A native broad leafed evergreen tree that does not hold up to frigid winters. Extreme low temperatures burn the leaves.
Flowers: small white blooms
Foliage: dark green dense leaves
Blooms: April to early May. American holly is dioecious, which means both a male and a female plant are needed for fruit production. Tiny creamy flowers of both sexes appear in late spring, with pollination occurring thanks to the visits of bees, wasps, ants, moths, and yellow jackets. A single male plant can pollinate up to three females.
Mature size: 20' — 30' tall and 10' — 20' wide. American holly grows somewhat slowly.
Hardy to zones: 5 — 6
Holly should be planted in fertile, moist, loose, acidic, well drained soil in partial to full sun. Ideal planting times are spring and fall up to before soil becomes frozen. Does poorly in shady conditions caused by surrounding trees. Give the holly its own root space without crowding. This holly grows in a pyramidal shape, but can be pruned.
Holly makes an excellent specimen plant or as a group planting. Typically, only female holly has the red berries.
American holly is prized as an easy-care tree for the home landscape. It normally doesn't need additional watering except when first planted, in severe droughts, or late fall before the ground freezes. Even well-established trees may need watering during a severe drought.
Over-fertilization should be avoided. Only one application of a slow-release granular fertilizer designed for acid-loving plants. Once or twice a year, give your holly a treat: an inch-deep mulch layer of used coffee grounds.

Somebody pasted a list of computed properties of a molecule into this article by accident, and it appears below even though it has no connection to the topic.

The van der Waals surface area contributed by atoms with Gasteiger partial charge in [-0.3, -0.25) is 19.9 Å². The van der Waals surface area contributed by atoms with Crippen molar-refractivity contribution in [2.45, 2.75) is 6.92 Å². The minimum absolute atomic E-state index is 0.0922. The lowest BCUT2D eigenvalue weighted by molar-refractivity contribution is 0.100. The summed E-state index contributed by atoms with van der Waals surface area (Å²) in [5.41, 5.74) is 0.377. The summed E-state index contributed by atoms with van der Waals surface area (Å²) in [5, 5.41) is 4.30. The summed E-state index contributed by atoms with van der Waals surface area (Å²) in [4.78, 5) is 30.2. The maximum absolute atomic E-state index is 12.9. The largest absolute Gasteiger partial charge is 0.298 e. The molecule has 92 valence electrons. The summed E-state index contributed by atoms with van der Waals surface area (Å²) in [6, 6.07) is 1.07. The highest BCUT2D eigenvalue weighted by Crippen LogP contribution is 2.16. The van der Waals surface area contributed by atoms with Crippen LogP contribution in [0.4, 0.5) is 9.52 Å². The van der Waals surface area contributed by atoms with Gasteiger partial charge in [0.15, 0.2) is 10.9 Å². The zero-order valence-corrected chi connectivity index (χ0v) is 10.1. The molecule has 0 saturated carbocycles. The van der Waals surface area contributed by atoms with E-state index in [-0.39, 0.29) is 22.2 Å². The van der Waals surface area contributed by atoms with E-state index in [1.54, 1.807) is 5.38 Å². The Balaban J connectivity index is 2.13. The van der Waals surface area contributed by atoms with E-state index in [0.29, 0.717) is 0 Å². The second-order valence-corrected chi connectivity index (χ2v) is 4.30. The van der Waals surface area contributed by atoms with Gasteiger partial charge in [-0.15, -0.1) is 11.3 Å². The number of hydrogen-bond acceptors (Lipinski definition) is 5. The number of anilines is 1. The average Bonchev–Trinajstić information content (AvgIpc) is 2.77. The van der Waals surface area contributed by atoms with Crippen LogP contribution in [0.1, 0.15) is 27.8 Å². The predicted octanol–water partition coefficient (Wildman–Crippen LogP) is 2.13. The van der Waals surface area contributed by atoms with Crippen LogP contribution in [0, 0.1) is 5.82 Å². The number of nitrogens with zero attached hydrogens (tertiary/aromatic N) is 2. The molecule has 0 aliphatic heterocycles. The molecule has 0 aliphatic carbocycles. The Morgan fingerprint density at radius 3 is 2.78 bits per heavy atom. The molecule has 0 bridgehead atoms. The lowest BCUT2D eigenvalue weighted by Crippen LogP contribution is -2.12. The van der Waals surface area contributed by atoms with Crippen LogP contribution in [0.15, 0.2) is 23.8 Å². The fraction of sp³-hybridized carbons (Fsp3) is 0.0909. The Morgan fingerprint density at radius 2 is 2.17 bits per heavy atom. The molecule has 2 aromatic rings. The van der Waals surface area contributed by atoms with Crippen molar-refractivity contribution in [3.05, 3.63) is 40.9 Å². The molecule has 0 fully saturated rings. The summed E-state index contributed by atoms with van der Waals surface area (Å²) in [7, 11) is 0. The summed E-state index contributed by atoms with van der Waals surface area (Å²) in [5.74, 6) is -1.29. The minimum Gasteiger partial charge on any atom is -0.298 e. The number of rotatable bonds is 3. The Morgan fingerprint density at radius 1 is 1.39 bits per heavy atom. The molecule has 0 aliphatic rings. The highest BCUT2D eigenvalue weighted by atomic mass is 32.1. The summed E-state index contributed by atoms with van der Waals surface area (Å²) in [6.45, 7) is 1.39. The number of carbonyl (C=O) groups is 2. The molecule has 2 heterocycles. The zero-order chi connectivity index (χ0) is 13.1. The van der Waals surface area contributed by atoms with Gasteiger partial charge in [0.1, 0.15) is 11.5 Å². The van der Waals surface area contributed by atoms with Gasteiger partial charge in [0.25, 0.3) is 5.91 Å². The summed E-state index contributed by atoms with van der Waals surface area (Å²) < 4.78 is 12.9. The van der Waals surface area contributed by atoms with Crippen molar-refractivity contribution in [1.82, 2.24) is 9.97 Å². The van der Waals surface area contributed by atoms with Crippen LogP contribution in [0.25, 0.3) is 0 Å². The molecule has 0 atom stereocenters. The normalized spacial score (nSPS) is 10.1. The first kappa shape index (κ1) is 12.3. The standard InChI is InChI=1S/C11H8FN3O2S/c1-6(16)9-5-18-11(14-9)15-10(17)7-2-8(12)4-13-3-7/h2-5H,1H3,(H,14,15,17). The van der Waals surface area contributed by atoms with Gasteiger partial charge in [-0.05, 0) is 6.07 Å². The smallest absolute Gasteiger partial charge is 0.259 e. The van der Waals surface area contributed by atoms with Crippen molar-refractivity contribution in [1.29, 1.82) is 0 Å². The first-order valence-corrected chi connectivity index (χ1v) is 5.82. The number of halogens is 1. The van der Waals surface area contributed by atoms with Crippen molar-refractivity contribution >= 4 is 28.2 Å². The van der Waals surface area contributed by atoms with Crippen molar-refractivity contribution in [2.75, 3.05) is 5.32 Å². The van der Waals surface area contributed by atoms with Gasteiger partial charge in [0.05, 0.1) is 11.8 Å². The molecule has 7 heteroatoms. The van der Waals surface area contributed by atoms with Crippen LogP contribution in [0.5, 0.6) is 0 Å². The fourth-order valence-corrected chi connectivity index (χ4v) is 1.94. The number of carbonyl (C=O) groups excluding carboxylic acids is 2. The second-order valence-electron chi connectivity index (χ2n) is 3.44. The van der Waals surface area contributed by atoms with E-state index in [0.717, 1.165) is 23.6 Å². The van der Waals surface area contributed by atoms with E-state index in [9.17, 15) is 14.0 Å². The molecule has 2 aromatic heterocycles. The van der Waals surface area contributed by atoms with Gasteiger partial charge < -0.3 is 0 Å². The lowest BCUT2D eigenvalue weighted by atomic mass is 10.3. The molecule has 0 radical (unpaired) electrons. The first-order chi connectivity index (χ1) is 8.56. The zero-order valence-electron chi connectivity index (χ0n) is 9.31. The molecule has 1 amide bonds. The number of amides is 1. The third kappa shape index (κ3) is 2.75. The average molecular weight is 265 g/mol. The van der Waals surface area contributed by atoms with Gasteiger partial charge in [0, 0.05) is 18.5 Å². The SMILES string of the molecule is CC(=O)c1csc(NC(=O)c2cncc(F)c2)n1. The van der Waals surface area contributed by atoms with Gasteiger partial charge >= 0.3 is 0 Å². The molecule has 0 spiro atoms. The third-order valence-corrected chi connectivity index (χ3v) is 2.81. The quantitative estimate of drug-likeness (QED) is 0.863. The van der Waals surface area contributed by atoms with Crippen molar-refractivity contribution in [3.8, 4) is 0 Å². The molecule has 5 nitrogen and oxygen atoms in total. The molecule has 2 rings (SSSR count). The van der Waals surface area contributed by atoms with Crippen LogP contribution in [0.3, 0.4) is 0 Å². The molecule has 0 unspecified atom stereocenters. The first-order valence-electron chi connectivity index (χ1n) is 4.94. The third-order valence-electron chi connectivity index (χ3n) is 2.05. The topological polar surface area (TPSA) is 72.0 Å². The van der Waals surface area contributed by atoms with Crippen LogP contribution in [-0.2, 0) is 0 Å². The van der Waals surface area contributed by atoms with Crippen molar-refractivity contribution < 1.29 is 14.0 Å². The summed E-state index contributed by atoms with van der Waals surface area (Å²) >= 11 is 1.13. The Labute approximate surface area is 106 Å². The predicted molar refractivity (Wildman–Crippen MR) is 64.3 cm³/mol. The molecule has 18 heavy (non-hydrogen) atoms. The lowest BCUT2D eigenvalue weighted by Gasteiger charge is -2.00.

The tree requires routine pruning to keep it in shape. The American Holly is pyramidal shaped as young trees, then become more open and irregular as they mature. Prune to maintain a tighter shape. If necessary, an American holly that has completely lost its shape can be heavily pruned, removing branches at their point of origin. Some prune grouped hollies into hedges. When shaping these shrubs, especially for hedges, do not cut lower branches shorter than the higher branches. Hollies that are narrower at the bottom than the top often lose these lower branches due to lack of sun; sometimes the whole shrub dies.
December, when the plant is dormant, is the best time to prune holly. But it can be lightly pruned any time during the year. Heavy pruning after flowering or in summer reduces berry production.
Severe winter conditions, and sometimes soil deficiencies, may cause physiological problems such as sun scald and purple spot on the leaves of evergreen hollies. Winds blowing the spiny leaves together causes punctures in the foliage.
Spray holly leaves with anti-transpirant spray to protect surfaces from harsh winter sun and wind. Consider erecting a wind barrier of burlap or similar material (never use plastic!) around holly trees and shrubs exposed to prevailing winter winds. Spread winter mulch on the soil over the roots after the ground freezes.
Healthy American holly trees have few problems. If they do experience some stress, the insects that most often appear will be the leaf miner or scale. Leaf spot and mildew are two of the more common fungal diseases that will attack a stressed specimen.
The American Holly tree has been popular since the beginning of American history, having served Native Americans with wood for many different applications and berries that were used for buttons and barter. It was said to be a favorite of George Washington, and more than a dozen Hollies planted by him are still in evidence today. It is also widely known as the basic raw material for Christmas wreaths. The first scientific observation of the American Holly tree was recorded in 1744. (source: The Arbor Day Foundation)